Looking for Hell in all the Wrong Places: Part 3-Bridge Over River Die
By David A. Chiodaroli
Every day, hundreds of motorists cross over the Union Dam Bridge, a stretch of Route 40 on the Baltimore National Pike that runs over the Patapsco River in Catonsville, Maryland. The bridge is a popular stop for hikers and adventurists who don’t mind the steep, jagged path one would have to treck in order to get there. At the very bottom of the bridge, the sound of the rushing water muffles out the traffic from above, and it’s possible to lose oneself in this rare union between man and nature. It’s almost enough to make one forget that the underside of the bridge was once the scene of a grisly rampage, where five people lost their lives at the hands of a monster.
Or so, that’s what Joe Metheny said in a lengthy jailhouse confession that he gave while serving life for the murder of two women in the late 90s. While he later confessed to killing ten people, no evidence was ever found proving his claims, and he was only convicted of the killings of Cathy Ann Magaziner and Kimberly Spicer, a pair of prostitutes who he killed in 1995. After luring the two women to his trailer, Metheny claimed that, after he stabbed and strangled them to death, he butchered their bodies and sold their meat at a pit beef stand he ran on weekends.
“The human body tastes very similar to pork,” Metheny said in his confession. “If you mix it together [with pork] no one can tell the difference.”
Metheny was later caught after trying to do the same to a third woman, Rita Kemper, in December, 1996. Despite enduring a heavy beating, Kemper managed to escape from his trailer and alert the police. Metheny surrendered and was later convicted on the killings.
But after his capture, Metheny said that his blood-soaked rampage began in the summer of 1994, after his drug-addled wife abandoned him and took their six-year-old son. This is where the Union Dam bridge comes into play, because it was under here where Metheny’s wife lived with a pair of homeless men, after losing their son to child protective services. This was also where my girlfriend and I found ourselves on the Sunday before Thanksgiving, possibly retracing the steps that an enraged Metheny took, after learning of his wife’s location.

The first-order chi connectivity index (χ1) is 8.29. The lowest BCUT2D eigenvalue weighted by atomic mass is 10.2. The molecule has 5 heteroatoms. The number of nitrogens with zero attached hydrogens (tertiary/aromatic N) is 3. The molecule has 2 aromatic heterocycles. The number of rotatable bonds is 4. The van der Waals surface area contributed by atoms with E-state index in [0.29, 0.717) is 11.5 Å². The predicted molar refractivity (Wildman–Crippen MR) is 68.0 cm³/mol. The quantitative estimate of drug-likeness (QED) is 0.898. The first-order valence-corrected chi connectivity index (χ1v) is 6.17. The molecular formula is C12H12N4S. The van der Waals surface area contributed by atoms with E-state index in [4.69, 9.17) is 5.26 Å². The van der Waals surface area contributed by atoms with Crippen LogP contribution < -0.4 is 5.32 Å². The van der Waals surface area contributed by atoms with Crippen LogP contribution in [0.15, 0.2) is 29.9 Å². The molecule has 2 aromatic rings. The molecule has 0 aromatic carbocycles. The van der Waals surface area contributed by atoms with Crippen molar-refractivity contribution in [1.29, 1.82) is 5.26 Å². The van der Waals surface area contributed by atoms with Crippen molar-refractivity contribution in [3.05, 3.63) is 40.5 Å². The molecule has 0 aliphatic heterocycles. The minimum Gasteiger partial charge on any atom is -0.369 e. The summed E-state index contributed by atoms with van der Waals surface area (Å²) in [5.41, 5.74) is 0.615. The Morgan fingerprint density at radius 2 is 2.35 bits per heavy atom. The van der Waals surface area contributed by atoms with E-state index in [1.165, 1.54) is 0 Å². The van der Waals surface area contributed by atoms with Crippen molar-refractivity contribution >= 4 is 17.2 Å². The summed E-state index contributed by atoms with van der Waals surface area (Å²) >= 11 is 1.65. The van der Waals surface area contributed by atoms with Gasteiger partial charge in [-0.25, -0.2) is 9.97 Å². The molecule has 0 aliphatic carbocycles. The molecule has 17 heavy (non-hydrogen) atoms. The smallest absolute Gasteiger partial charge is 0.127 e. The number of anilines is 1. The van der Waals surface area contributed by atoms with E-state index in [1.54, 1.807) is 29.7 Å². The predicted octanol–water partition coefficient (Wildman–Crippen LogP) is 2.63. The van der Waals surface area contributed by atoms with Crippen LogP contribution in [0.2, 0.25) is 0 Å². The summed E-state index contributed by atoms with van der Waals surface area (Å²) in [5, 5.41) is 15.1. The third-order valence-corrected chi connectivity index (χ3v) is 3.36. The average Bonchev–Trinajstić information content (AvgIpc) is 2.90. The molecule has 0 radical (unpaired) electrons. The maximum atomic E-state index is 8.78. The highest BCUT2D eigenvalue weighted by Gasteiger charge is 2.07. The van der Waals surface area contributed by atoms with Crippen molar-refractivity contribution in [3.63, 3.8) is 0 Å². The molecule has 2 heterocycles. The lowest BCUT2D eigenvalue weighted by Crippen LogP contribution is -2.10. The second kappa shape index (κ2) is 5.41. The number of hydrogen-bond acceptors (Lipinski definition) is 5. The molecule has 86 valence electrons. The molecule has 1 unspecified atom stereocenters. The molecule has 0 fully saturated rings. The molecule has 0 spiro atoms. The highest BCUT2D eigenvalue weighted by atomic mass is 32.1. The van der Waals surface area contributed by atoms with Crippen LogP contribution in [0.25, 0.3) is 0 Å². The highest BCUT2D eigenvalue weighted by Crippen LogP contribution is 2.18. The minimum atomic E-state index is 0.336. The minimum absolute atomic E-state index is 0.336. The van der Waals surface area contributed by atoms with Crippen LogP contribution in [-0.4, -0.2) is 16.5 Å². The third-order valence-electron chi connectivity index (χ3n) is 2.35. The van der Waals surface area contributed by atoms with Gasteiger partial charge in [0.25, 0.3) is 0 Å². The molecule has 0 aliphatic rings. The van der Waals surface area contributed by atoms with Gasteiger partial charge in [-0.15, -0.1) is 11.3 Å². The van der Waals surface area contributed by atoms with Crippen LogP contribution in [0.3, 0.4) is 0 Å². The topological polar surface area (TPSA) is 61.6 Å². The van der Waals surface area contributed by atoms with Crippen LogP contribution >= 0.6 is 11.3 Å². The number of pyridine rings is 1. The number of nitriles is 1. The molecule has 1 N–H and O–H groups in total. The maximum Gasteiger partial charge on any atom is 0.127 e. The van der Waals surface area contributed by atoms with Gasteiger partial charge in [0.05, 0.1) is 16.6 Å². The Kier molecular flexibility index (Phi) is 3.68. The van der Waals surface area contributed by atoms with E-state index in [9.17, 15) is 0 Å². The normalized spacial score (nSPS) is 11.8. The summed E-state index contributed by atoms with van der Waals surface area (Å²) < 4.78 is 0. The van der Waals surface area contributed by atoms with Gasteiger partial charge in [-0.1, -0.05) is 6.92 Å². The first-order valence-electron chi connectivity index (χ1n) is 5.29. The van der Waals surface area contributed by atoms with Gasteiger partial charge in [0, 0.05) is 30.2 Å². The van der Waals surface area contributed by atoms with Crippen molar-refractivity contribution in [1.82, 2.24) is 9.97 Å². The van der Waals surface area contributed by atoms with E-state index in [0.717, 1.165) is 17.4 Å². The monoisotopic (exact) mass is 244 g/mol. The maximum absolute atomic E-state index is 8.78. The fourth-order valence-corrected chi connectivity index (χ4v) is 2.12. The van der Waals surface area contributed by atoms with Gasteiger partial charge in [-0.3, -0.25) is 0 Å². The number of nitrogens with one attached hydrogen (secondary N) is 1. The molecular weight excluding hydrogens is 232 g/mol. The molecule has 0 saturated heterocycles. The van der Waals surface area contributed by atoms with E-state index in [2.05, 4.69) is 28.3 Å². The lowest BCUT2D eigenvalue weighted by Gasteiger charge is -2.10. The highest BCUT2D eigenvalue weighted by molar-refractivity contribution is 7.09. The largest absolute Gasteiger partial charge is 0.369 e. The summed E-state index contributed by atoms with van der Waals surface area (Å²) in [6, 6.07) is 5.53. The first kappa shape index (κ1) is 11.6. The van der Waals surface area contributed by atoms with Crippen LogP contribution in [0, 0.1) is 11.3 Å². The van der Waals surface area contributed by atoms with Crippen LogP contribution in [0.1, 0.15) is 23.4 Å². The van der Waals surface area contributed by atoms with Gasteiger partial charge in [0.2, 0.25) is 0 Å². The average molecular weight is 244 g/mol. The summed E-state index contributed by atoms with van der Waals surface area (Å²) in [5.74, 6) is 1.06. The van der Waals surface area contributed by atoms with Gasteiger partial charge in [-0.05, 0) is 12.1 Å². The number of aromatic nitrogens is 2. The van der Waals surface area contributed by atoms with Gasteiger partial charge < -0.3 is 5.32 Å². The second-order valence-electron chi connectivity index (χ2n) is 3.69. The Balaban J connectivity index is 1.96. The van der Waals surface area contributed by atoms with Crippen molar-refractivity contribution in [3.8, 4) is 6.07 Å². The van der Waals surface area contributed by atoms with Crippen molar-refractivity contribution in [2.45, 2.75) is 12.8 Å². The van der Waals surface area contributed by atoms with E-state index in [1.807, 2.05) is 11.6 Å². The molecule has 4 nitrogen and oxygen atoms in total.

We didn’t come alone, of course. Along with us were my girlfriend’s two dogs, Yashka, a Cavalier King Charles Spaniel/German Shepherd mix, and Minnie, a Shih Tzu. The dogs seemed more eager than us to make it down the steep incline that lead all the way to the river’s banks. As they climbed over the sharp rocks that jutted out along the length of the path, humanity’s limitation of walking on just two legs became abundantly clear. But despite the difficulty it took to reach the site, we eventually found ourselves in shadow of the bridge that towered over the scene of the alleged crime.
As we walked along the rocky beach towards the bridge, Metheny’s words reverberated through my mind, reminding me that this picturesque scene had a gruesome secret. After reaching the bridge, Metheny found that his wife was nowhere to be seen, but the homeless men were still there.
“They were passed out on some old, stinking mattress, and that’s where they were when I left, except they were dead from being chopped up.”
After killing the two men with an axe, Metheny said that he lured a ‘crack whore’ down to the bridge. “I got her high and was trying to get information out of her about my ole’ lady’s whereabouts. She acted like she didn’t know, so I beat the hell out of her and raped her ass [and] then killed her.”
Then, an unlucky fisherman, who was just trying to get some bites on the river bank, stumbled upon the carnage, and Metheny wasn’t about to let him alert the authorities. “I grabbed a steel pipe that was lying by and ran him down and layed his head wide open.”
Metheny claimed that he weighed down the bodies with rocks and put them in the river, but when he took investigators back to the bridge after his capture, no remains were found, and Metheny was never charged with the crimes he said took place there three years prior.
Metheny was sentenced to death in 1998, but the condemnation was appealed two years later, and he was given life in prison. Rather than celebrate this decision, Metheny actually begged the jury to give him the death penalty, rather than let him live the rest of his life behind bars. “The words ‘I’m sorry’ will never come out, for they will be a lie,” Metheny told the jury, “I would rather give up my life for what I have done, to have God judge me and send me to hell for all eternity.”
It would be seventeen years before Metheny got his wish; on August 5th, 2017, Metheny was found dead in his prison cell at the age of 62. At the time of this writing, the cause of his death is still unknown.
As we leave the banks of the Patapsco River, I realize that regardless of whatever may or may not have happened under that bridge two decades ago, the area has moved on. On the way out, we observe a pair of deer run down the side of the hill on the opposite bank, turn and dash back up the other side. A hiker with a small, white poodle greets us on the way up, and a mother and child stop to pet the dogs and ask where the waterfall was. Surely, any wounds that Metheny may have opened have healed well enough, so that people can enjoy this quaint spot without the stain of long forgotten depravity to trouble them. But as I look back on the bridge, growing smaller as we ascend the hill, I can’t help but wonder how many people pass along the bridge, unaware of the horrors that may have taken place there. I have no doubt that everyone has, at one point of their lives, unknowingly ventured through or past locations with dark histories, where people died at the hands of another. It goes to show that nowhere, not even the most unassuming of places, is not safe from mankind’s wrath, and his desire for destruction.
Photo Credit: David A. Chiodaroli